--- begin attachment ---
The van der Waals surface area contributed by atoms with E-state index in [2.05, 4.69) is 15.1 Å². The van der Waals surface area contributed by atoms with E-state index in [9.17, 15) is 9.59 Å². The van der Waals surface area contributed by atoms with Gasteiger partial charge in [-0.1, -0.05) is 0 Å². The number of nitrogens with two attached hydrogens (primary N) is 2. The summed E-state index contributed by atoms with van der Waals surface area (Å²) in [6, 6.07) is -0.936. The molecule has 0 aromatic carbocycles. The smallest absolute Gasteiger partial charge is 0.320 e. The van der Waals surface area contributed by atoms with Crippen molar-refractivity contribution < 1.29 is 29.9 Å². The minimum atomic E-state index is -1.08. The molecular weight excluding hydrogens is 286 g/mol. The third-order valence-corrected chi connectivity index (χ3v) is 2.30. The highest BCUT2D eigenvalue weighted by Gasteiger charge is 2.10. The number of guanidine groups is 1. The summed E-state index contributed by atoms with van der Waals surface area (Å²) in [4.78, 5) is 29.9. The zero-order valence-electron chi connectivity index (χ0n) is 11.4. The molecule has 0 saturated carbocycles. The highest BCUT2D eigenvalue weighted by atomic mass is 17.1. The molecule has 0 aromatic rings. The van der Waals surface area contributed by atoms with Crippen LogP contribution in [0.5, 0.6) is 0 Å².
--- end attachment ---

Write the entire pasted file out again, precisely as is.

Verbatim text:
The van der Waals surface area contributed by atoms with E-state index in [2.05, 4.69) is 15.1 Å². The van der Waals surface area contributed by atoms with E-state index in [9.17, 15) is 9.59 Å². The van der Waals surface area contributed by atoms with Gasteiger partial charge in [-0.1, -0.05) is 0 Å². The number of nitrogens with two attached hydrogens (primary N) is 2. The summed E-state index contributed by atoms with van der Waals surface area (Å²) in [6, 6.07) is -0.936. The molecule has 0 aromatic carbocycles. The smallest absolute Gasteiger partial charge is 0.320 e. The van der Waals surface area contributed by atoms with Crippen molar-refractivity contribution < 1.29 is 29.9 Å². The minimum atomic E-state index is -1.08. The molecular weight excluding hydrogens is 286 g/mol. The third-order valence-corrected chi connectivity index (χ3v) is 2.30. The highest BCUT2D eigenvalue weighted by Gasteiger charge is 2.10. The number of guanidine groups is 1. The summed E-state index contributed by atoms with van der Waals surface area (Å²) in [4.78, 5) is 29.9. The zero-order valence-electron chi connectivity index (χ0n) is 11.4. The molecule has 0 saturated carbocycles. The highest BCUT2D eigenvalue weighted by atomic mass is 17.1. The molecule has 0 aromatic rings. The van der Waals surface area contributed by atoms with Crippen LogP contribution in [0.5, 0.6) is 0 Å².